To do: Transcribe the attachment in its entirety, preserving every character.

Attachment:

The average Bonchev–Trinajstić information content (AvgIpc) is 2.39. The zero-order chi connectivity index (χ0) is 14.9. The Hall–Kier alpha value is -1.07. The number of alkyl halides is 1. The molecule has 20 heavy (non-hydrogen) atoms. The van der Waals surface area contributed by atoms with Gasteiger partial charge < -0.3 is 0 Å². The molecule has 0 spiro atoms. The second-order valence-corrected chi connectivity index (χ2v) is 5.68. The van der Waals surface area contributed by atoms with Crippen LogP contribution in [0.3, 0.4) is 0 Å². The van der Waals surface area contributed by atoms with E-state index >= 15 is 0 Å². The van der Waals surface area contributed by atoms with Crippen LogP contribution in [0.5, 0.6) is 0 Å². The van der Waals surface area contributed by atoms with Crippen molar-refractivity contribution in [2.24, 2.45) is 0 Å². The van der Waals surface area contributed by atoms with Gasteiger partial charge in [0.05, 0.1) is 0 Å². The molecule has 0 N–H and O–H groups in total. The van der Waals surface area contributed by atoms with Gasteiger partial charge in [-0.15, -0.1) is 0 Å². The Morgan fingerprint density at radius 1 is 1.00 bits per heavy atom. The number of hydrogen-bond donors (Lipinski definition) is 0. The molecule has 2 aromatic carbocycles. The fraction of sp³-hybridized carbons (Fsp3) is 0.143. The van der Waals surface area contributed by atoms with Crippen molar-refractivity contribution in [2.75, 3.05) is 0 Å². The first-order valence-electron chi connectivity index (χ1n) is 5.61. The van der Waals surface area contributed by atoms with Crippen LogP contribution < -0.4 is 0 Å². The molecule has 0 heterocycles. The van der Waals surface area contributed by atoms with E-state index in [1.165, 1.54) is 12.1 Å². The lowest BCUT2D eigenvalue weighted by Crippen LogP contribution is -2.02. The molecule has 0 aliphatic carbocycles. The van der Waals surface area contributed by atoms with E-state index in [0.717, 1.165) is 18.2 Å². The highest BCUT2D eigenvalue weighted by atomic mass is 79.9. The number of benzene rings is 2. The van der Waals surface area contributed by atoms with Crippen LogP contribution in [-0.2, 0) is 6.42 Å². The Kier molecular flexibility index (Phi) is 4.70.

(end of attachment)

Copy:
The average Bonchev–Trinajstić information content (AvgIpc) is 2.39. The zero-order chi connectivity index (χ0) is 14.9. The Hall–Kier alpha value is -1.07. The number of alkyl halides is 1. The molecule has 20 heavy (non-hydrogen) atoms. The van der Waals surface area contributed by atoms with Gasteiger partial charge < -0.3 is 0 Å². The molecule has 0 spiro atoms. The second-order valence-corrected chi connectivity index (χ2v) is 5.68. The van der Waals surface area contributed by atoms with Crippen LogP contribution in [0.3, 0.4) is 0 Å². The van der Waals surface area contributed by atoms with E-state index >= 15 is 0 Å². The van der Waals surface area contributed by atoms with Crippen LogP contribution in [0.5, 0.6) is 0 Å². The van der Waals surface area contributed by atoms with Crippen molar-refractivity contribution in [2.24, 2.45) is 0 Å². The van der Waals surface area contributed by atoms with Gasteiger partial charge in [0.05, 0.1) is 0 Å². The molecule has 0 N–H and O–H groups in total. The van der Waals surface area contributed by atoms with Gasteiger partial charge in [-0.15, -0.1) is 0 Å². The Morgan fingerprint density at radius 1 is 1.00 bits per heavy atom. The number of hydrogen-bond donors (Lipinski definition) is 0. The molecule has 2 aromatic carbocycles. The fraction of sp³-hybridized carbons (Fsp3) is 0.143. The van der Waals surface area contributed by atoms with Crippen molar-refractivity contribution in [2.75, 3.05) is 0 Å². The first-order valence-electron chi connectivity index (χ1n) is 5.61. The van der Waals surface area contributed by atoms with Crippen LogP contribution < -0.4 is 0 Å². The molecule has 0 heterocycles. The van der Waals surface area contributed by atoms with E-state index in [1.165, 1.54) is 12.1 Å². The lowest BCUT2D eigenvalue weighted by Crippen LogP contribution is -2.02. The molecule has 0 aliphatic carbocycles. The van der Waals surface area contributed by atoms with E-state index in [0.717, 1.165) is 18.2 Å². The highest BCUT2D eigenvalue weighted by atomic mass is 79.9. The number of benzene rings is 2. The van der Waals surface area contributed by atoms with Crippen LogP contribution in [-0.2, 0) is 6.42 Å². The Kier molecular flexibility index (Phi) is 4.70.